So I built my own set of INI functions to deal with the things I wanted it to do.

It can also simulate "nested" folders in records by using tabs (one for each level), then counting the tabs later to tell me which level it's at when building a treeview or listview to show the hierarchy. I can also insert new sections anywhere I want in the INI, move entire sections up and down, and so on.

_FileCountLines() used to count empty lines at the bottom. But no more. So I had modify all my scripts to look for the end of a section and compare it to the "last line". So I had to write my own __FileCountLines() function. It uses _FileRecToArray("INI file", $File_array). Then I set $Last_line = $File_array[0].

My INI UDFs returns $Section_start and $Section_end (as well as the Key and Val for a record) for any section. I can then compare $Section_end to $Last_line. If they are the same, it means the last record is also the last line. But to add a new line to the bottom, I had to have the "pointer" sitting below the last line. Otherwise, it wasn't writing the blank line to the end. Hence, it wasn't adding a new record to the end. So I was losing data without knowing it.

Maybe my need for more power behind manipulating INIs isn't common. But I can do powerful things with it. Like a project manager that shows the "nested" INI sections in a treeview, then shows the files contained in a selected section in a listview to the right, for example.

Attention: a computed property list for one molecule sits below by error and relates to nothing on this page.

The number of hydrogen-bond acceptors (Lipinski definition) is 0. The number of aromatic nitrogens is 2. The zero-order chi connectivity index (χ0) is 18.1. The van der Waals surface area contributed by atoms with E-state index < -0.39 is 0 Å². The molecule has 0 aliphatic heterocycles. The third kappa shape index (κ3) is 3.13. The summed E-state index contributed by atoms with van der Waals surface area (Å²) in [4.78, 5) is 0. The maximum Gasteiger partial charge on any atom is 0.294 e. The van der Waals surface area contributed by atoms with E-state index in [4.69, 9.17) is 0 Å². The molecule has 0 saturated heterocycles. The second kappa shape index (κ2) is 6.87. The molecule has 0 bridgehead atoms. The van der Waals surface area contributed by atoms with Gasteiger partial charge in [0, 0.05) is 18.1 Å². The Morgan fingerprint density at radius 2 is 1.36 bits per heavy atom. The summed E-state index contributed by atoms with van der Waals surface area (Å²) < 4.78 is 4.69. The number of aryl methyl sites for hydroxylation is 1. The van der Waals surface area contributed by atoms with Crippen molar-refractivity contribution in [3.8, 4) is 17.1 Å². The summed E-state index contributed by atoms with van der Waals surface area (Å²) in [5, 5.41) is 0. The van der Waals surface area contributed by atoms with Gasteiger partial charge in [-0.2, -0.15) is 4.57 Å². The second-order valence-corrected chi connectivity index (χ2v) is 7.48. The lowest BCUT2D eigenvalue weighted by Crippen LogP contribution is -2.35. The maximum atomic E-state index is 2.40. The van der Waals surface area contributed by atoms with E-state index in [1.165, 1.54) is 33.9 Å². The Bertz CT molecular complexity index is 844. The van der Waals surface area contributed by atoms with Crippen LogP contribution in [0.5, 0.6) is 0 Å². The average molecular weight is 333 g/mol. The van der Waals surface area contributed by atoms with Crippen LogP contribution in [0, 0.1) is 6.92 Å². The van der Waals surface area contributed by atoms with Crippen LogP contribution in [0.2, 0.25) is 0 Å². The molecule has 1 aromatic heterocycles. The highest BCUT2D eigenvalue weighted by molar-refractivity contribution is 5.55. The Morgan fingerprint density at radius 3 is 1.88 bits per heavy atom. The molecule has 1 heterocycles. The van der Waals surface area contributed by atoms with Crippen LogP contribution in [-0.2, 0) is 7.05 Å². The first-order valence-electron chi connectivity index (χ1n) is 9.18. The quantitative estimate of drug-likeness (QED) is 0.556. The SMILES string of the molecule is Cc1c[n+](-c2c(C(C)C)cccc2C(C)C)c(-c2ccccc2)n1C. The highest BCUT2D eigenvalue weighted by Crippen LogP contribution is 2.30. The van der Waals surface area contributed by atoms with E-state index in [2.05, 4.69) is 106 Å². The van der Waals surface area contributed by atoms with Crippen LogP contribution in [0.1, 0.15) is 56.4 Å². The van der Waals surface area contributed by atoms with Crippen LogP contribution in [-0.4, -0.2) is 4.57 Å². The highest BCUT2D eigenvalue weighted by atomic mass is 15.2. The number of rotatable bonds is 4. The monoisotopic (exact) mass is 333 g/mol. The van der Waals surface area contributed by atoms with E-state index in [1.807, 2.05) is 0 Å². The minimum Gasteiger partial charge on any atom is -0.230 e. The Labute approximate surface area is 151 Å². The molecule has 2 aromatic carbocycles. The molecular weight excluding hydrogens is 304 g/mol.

Anyway, I've accepted that it changed, and tweaked things to get around the problem.

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If you're worried about where in the INI file the lines are, you're using the INI file and the functions for them wrong.

The standards for INI files specifies that they are never in any type of order other than SECTION/KEYs in that section/VALUE assigned to that key. 

You are using them as flat files, which is fine to do, they're just not INI files when you treat them that way regardless of how you name them. They may look like an INI file, you may format them like one, but how you're using them is not a standardized way. 


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why do you need to know the count if you are just adding a record to the end of the file?

FileWriteLine ("testoutput.ini", "TestKey = UnderBlankLinesAtTheEnd")

 


,-. .--. ________ .-. .-. ,---. ,-. .-. .-. .-.
|(| / /\ \ |\ /| |__ __||| | | || .-' | |/ / \ \_/ )/
(_) / /__\ \ |(\ / | )| | | `-' | | `-. | | / __ \ (_)
| | | __ | (_)\/ | (_) | | .-. | | .-' | | \ |__| ) (
| | | | |)| | \ / | | | | | |)| | `--. | |) \ | |
`-' |_| (_) | |\/| | `-' /( (_)/( __.' |((_)-' /(_|
'-' '-' (__) (__) (_) (__)

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#10 ·  Posted (edited)

Although I'm a big fan of INI files usually (though they can having annoying issues), you would probably be better off using XML in your case.

Either that, or do something like you are doing, and give them a different extension, as an INI file is a specific type of file, and used in a specific manner. You can still use IniRead and IniWrite with whatever extension you use instead of INI ... or just use Array functions.

Some people use CFG or LOG or INF etc ... or make up your own.